BREAD AND ROSES

 (Gaylene Preston, New Zealand, 1993) 2 x100 minutes

BREAD AND ROSES

Director: Gaylene Preston
Producer: Robin Laing
Screenplay: Graeme Tetley, Gaylene Preston.
based on the autobiography by Sonja Davies
Photography: Allen Guilford
Editor: Paul Sutorius
Music: John Charles
Genevieve Picot (Sonja)
Mick Rose (Charlie)
Donna Akerston (Mrs Mackersey)
Raymond Hawthorne (Mr Mackersey)
Tina Regyien (Con)
Erik Thomson (Red)

Reviews and notes

In a breathtakingly sustained act of imaginative identification, Gaylene Preston has created a tribute to her mother's generation of New Zealand women. Her superb adaptation of Sonja Davies' autobiography will ring resoundingly true - and disconcertingly truthful - for many New Zealanders.

Much of its sharp eye for social history belongs to the woman at its centre. An illegitimate child, the Davies of Preston's film grew up with the middle class, but not of it, a watchful outsider looking for a safe haven. In Genevieve Picot's lucid and moving performance, the young Davies' pride in her own self-worth is never in doubt, but just how she is to live up to it is much less clear. Her outspoken recognition of the pressures wartime society places on women not only irritates her peers: it also fails to exempt her from the harsh experiences undergone by so many others.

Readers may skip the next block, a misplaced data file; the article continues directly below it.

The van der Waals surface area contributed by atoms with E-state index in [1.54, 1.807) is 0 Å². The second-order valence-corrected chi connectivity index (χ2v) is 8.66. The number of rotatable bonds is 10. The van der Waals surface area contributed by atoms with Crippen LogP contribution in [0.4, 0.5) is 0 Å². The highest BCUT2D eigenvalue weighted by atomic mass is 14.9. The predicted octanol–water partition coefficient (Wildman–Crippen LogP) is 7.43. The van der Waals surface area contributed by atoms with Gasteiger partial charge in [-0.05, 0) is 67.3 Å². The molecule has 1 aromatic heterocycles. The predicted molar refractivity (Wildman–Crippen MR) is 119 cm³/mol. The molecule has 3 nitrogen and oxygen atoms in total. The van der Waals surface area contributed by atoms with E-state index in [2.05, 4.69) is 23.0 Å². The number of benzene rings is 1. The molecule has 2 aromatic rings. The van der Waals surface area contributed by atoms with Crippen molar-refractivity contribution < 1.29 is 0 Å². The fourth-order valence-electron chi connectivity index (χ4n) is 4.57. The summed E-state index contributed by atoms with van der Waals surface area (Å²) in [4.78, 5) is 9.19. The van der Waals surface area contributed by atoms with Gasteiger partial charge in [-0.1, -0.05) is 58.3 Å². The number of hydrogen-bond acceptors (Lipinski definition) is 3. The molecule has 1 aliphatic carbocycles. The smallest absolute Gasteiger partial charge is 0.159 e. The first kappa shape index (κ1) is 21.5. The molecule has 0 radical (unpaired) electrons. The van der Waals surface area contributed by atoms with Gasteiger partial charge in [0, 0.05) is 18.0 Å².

We see her fall in love with a GI, farewell him to war and disappear up country to bear an illegitimate child. We also witness the tuberculosis, contracted while nursing, which almost killed her. Davies' consequent journey towards political activism gives the film its direction, but it's the epic of common experience she embodies that gives it such substance. Audiences may be startled into delighted reacquaintance with a thousand nuances of an earlier New Zealand, but there's nothing conservative or nostalgic about this view of our past. A long time in the gestation, this is a richly developed, highly detailed and beautifully realised piece of work utterly warranting the big screen treatment we're delighted to give it.
-Bill Gosden, Wellington Film Festival, 1993.

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